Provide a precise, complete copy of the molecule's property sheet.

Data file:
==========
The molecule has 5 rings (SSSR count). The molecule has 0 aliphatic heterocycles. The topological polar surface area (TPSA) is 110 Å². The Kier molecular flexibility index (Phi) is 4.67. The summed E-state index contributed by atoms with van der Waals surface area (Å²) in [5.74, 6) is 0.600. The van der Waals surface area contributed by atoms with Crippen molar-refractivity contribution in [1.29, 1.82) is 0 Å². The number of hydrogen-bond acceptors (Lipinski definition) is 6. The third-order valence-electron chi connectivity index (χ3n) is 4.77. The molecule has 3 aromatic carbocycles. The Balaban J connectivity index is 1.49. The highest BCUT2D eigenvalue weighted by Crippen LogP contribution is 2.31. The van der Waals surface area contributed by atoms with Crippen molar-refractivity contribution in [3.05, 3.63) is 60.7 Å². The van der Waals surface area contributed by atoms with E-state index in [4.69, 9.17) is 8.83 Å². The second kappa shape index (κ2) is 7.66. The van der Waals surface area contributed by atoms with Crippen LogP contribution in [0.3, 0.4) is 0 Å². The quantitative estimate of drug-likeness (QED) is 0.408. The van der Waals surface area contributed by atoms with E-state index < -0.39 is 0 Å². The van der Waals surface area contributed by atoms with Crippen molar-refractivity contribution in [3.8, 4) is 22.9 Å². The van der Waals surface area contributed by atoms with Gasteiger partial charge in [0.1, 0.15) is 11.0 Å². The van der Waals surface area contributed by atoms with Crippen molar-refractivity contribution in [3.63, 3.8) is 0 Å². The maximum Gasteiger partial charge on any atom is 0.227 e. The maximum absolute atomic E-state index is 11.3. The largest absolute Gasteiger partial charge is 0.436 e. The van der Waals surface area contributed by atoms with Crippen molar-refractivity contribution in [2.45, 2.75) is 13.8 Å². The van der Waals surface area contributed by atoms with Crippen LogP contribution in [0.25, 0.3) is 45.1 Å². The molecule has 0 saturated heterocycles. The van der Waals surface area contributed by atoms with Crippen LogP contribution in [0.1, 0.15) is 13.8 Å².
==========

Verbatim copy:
The molecule has 5 rings (SSSR count). The molecule has 0 aliphatic heterocycles. The topological polar surface area (TPSA) is 110 Å². The Kier molecular flexibility index (Phi) is 4.67. The summed E-state index contributed by atoms with van der Waals surface area (Å²) in [5.74, 6) is 0.600. The van der Waals surface area contributed by atoms with Crippen molar-refractivity contribution in [1.29, 1.82) is 0 Å². The number of hydrogen-bond acceptors (Lipinski definition) is 6. The third-order valence-electron chi connectivity index (χ3n) is 4.77. The molecule has 3 aromatic carbocycles. The Balaban J connectivity index is 1.49. The highest BCUT2D eigenvalue weighted by Crippen LogP contribution is 2.31. The van der Waals surface area contributed by atoms with Crippen molar-refractivity contribution in [3.05, 3.63) is 60.7 Å². The van der Waals surface area contributed by atoms with E-state index in [4.69, 9.17) is 8.83 Å². The second kappa shape index (κ2) is 7.66. The van der Waals surface area contributed by atoms with Crippen LogP contribution in [0.3, 0.4) is 0 Å². The quantitative estimate of drug-likeness (QED) is 0.408. The van der Waals surface area contributed by atoms with E-state index < -0.39 is 0 Å². The van der Waals surface area contributed by atoms with Crippen molar-refractivity contribution in [3.8, 4) is 22.9 Å². The van der Waals surface area contributed by atoms with Gasteiger partial charge in [0.1, 0.15) is 11.0 Å². The van der Waals surface area contributed by atoms with Crippen molar-refractivity contribution in [3.63, 3.8) is 0 Å². The maximum Gasteiger partial charge on any atom is 0.227 e. The maximum absolute atomic E-state index is 11.3. The largest absolute Gasteiger partial charge is 0.436 e. The van der Waals surface area contributed by atoms with Crippen molar-refractivity contribution in [2.45, 2.75) is 13.8 Å². The van der Waals surface area contributed by atoms with Crippen LogP contribution in [0.25, 0.3) is 45.1 Å². The molecule has 0 saturated heterocycles. The van der Waals surface area contributed by atoms with Crippen LogP contribution in [0.1, 0.15) is 13.8 Å².